So, in our opinion, it’s a good idea to invest some time in learning good UI design upfront! If you like the idea of creating awesome user experiences but see yourself as a more visual person, you may be more interested in UI design anyway! But regardless of whether you hope to pursue a career in UI or UX design, it’s important to start with UI design fundamentals. 

For example, in our UX Academy Foundations course, we help students learn UI design in this order:

  • Unit 1: Visual Design Basics
  • Unit 2: UI Design Principles
  • Unit 3: UI Design Elements
  • Unit 4: Design Evaluation and Critique
  • Unit 5: Designing for Multiple Devices
  • Unit 6: Images, Icons, and Logos
  • Unit 7: Color and Typography
  • UI Design Is Arguably Easier Than Learning UX Design

It can also be argued that learning UI design is easier than learning good UX design. (Though, we encourage you to discover for yourself how “easy” or “hard” visual design is by doing some copywork exercises.) Some people find the hands-on, design aspect of UI design easier than the psychological, research aspect of UX design. Learning UI design is really about understanding the many rules of visual design and mastering the array software design tools that will help you create those designs. UX design on the other hand involves extensive knowledge of formal skills like user research, information architecture, and designing for development. While UI design skills go wide, UX design skills go deep.

UI Design Is Foundational

UI design allows you to focus on the single page or element at hand, without thinking too much about the overall UX. Once you have the basic understanding of UI design principles internalized, then applying those principles to the overall experience is far easier. Afterall, designing a great UX has UI rules contained within it.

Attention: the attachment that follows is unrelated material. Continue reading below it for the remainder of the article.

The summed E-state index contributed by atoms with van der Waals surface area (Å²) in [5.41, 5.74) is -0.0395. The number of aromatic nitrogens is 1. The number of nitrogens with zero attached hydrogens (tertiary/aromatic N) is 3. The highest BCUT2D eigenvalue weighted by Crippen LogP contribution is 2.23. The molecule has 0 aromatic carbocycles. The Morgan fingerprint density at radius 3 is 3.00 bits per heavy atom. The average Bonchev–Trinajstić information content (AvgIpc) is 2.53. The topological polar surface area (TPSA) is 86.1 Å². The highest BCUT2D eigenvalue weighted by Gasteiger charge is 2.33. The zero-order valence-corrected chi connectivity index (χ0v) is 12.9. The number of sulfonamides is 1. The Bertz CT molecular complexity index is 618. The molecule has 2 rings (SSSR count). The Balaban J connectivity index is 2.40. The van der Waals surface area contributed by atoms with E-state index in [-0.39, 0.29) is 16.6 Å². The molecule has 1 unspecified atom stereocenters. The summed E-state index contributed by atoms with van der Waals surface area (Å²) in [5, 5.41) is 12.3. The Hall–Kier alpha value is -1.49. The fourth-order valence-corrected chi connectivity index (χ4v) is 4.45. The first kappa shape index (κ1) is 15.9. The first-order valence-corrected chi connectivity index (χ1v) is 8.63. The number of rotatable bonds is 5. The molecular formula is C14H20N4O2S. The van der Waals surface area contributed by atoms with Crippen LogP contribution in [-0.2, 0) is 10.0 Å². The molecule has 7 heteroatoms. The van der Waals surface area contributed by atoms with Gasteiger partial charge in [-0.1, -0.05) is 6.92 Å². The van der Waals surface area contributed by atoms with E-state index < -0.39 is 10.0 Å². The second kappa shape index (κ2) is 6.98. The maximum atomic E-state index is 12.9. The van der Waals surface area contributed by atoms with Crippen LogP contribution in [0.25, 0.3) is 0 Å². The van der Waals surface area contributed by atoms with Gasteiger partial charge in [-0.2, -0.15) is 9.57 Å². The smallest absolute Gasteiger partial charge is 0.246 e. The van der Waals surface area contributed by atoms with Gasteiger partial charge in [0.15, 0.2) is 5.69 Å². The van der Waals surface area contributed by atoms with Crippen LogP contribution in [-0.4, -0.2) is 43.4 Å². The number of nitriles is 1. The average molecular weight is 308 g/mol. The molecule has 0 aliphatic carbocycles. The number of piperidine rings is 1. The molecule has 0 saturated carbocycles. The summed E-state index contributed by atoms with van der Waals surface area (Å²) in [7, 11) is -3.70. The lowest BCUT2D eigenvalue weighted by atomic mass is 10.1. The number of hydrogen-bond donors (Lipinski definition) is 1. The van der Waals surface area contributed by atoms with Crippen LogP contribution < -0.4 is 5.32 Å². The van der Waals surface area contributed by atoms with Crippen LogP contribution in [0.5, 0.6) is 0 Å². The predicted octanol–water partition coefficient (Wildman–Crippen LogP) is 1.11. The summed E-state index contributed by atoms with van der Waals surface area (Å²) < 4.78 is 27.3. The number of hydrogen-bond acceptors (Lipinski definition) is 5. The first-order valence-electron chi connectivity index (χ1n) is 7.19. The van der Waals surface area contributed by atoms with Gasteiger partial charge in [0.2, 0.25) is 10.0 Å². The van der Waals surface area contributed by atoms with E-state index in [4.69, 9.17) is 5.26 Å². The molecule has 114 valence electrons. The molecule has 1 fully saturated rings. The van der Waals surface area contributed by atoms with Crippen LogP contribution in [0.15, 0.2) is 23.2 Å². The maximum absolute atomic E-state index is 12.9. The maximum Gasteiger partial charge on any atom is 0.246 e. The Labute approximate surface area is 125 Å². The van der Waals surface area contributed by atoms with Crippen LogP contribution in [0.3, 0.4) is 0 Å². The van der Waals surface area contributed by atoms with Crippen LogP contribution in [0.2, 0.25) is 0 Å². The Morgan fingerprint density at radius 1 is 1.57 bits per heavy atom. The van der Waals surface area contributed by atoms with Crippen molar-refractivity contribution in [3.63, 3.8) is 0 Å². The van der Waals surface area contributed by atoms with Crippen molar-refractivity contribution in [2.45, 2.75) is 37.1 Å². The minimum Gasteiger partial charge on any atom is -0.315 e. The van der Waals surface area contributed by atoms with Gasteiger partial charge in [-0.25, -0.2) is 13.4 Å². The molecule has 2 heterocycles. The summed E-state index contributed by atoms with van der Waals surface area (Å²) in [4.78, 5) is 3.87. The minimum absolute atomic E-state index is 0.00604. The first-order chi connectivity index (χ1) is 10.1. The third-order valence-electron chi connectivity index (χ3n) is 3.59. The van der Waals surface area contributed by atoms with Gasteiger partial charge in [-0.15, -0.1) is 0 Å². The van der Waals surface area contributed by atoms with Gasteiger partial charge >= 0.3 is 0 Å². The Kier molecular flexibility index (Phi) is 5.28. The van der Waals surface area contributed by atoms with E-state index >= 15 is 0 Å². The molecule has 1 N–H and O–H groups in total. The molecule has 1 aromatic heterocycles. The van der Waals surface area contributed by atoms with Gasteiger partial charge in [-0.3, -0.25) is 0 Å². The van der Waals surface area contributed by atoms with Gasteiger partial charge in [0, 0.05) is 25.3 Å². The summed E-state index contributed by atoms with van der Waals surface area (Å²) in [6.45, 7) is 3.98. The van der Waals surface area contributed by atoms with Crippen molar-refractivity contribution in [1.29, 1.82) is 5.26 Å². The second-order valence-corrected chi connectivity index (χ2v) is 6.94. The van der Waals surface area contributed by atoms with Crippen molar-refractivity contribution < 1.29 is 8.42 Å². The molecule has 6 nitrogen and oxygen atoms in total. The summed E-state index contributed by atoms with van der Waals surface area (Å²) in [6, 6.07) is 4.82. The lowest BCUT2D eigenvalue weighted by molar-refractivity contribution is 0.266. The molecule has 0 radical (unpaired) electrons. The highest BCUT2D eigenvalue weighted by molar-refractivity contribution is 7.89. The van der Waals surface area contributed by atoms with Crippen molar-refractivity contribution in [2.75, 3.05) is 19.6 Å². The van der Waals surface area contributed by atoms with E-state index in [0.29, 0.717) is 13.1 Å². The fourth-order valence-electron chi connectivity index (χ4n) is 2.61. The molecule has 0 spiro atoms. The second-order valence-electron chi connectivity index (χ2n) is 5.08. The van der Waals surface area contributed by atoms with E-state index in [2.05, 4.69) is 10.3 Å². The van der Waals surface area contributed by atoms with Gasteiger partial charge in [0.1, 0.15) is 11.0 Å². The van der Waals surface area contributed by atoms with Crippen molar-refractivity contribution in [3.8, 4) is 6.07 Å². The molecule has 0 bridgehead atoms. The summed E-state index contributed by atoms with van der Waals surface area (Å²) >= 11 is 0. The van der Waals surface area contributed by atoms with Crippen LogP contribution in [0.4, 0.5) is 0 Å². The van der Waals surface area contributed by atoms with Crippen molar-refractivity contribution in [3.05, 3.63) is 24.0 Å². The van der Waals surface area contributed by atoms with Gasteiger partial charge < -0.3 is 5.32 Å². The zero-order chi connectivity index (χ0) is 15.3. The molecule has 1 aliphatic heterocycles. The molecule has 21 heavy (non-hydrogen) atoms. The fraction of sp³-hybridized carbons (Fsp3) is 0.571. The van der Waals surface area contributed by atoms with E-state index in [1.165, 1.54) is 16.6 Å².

UI Design Helps You Showcase Your Work in a Visual Way

If you're putting off learning UI design to learn more about the nuances of UX design, you're going to have all the rhetoric and understanding of why things should be done a certain way, but without having anything visual to show for it. And your portfolio—a very visual medium—will not benefit from that approach. When you’re making a career switch to UX design your goal is to become a generalist, at least at first, so you want recruiters to see you’re at least proficient at UI design.

Starting with UI design will help you gain competence over time as you work your way up from small projects to a broader scope. It’s not a sudden line you cross but a gradual process of seeing the bigger picture of UX.

Learning UI design is a great first step when it comes to learning UX design, and thus the best way to start your new career in this field. With UX Academy Foundations, you'll work 1-on-1 with an expert mentor to learn key UI design concepts and hands-on design skills. By the end, you'll be ready to progress on to UX Academy!

Launch a career in ux design with our top-rated program

Top Designers Use Data.

Gain confidence using product data to design better, justify design decisions, and win stakeholders. 6-week course for experienced UX designers.

Launch a career in ux design with our top-rated program

Top Designers Use Data.

Gain confidence using product data to design better, justify design decisions, and win stakeholders. 6-week course for experienced UX designers.